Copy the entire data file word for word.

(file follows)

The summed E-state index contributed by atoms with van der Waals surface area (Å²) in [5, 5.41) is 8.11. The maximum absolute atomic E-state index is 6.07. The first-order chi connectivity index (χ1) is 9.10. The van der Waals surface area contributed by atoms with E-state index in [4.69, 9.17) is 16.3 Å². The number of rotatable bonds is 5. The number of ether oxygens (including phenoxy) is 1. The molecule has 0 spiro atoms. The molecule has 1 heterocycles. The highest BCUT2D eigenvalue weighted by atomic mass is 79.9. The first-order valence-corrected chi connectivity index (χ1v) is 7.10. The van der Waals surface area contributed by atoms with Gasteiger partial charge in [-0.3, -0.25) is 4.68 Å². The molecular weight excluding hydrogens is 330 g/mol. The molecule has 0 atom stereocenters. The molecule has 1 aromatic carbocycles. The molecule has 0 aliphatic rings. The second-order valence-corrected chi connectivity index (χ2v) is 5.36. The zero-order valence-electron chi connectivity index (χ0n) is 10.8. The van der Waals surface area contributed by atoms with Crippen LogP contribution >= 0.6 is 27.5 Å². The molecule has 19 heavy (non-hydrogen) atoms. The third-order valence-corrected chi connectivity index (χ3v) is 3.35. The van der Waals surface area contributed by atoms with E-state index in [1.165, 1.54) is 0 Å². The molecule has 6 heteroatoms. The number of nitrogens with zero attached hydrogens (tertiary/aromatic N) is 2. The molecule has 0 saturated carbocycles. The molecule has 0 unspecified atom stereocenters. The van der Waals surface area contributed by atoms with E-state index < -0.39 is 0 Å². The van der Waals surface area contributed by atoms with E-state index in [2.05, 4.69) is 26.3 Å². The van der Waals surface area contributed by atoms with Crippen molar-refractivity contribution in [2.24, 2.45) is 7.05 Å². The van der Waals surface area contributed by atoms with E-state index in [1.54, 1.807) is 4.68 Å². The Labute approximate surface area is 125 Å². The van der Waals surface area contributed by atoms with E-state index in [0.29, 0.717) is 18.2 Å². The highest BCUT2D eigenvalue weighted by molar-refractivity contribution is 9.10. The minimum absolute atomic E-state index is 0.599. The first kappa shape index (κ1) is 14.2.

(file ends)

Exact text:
The summed E-state index contributed by atoms with van der Waals surface area (Å²) in [5, 5.41) is 8.11. The maximum absolute atomic E-state index is 6.07. The first-order chi connectivity index (χ1) is 9.10. The van der Waals surface area contributed by atoms with E-state index in [4.69, 9.17) is 16.3 Å². The number of rotatable bonds is 5. The number of ether oxygens (including phenoxy) is 1. The molecule has 0 spiro atoms. The molecule has 1 heterocycles. The highest BCUT2D eigenvalue weighted by atomic mass is 79.9. The first-order valence-corrected chi connectivity index (χ1v) is 7.10. The van der Waals surface area contributed by atoms with Gasteiger partial charge in [-0.3, -0.25) is 4.68 Å². The molecular weight excluding hydrogens is 330 g/mol. The molecule has 0 atom stereocenters. The molecule has 1 aromatic carbocycles. The molecule has 0 aliphatic rings. The second-order valence-corrected chi connectivity index (χ2v) is 5.36. The zero-order valence-electron chi connectivity index (χ0n) is 10.8. The van der Waals surface area contributed by atoms with Crippen LogP contribution >= 0.6 is 27.5 Å². The molecule has 19 heavy (non-hydrogen) atoms. The third-order valence-corrected chi connectivity index (χ3v) is 3.35. The van der Waals surface area contributed by atoms with E-state index in [1.165, 1.54) is 0 Å². The molecule has 6 heteroatoms. The number of nitrogens with zero attached hydrogens (tertiary/aromatic N) is 2. The molecule has 0 saturated carbocycles. The molecule has 0 unspecified atom stereocenters. The van der Waals surface area contributed by atoms with E-state index < -0.39 is 0 Å². The van der Waals surface area contributed by atoms with E-state index in [2.05, 4.69) is 26.3 Å². The van der Waals surface area contributed by atoms with Crippen molar-refractivity contribution in [2.24, 2.45) is 7.05 Å². The van der Waals surface area contributed by atoms with E-state index in [1.54, 1.807) is 4.68 Å². The Labute approximate surface area is 125 Å². The van der Waals surface area contributed by atoms with E-state index in [0.29, 0.717) is 18.2 Å². The highest BCUT2D eigenvalue weighted by molar-refractivity contribution is 9.10. The minimum absolute atomic E-state index is 0.599. The first kappa shape index (κ1) is 14.2.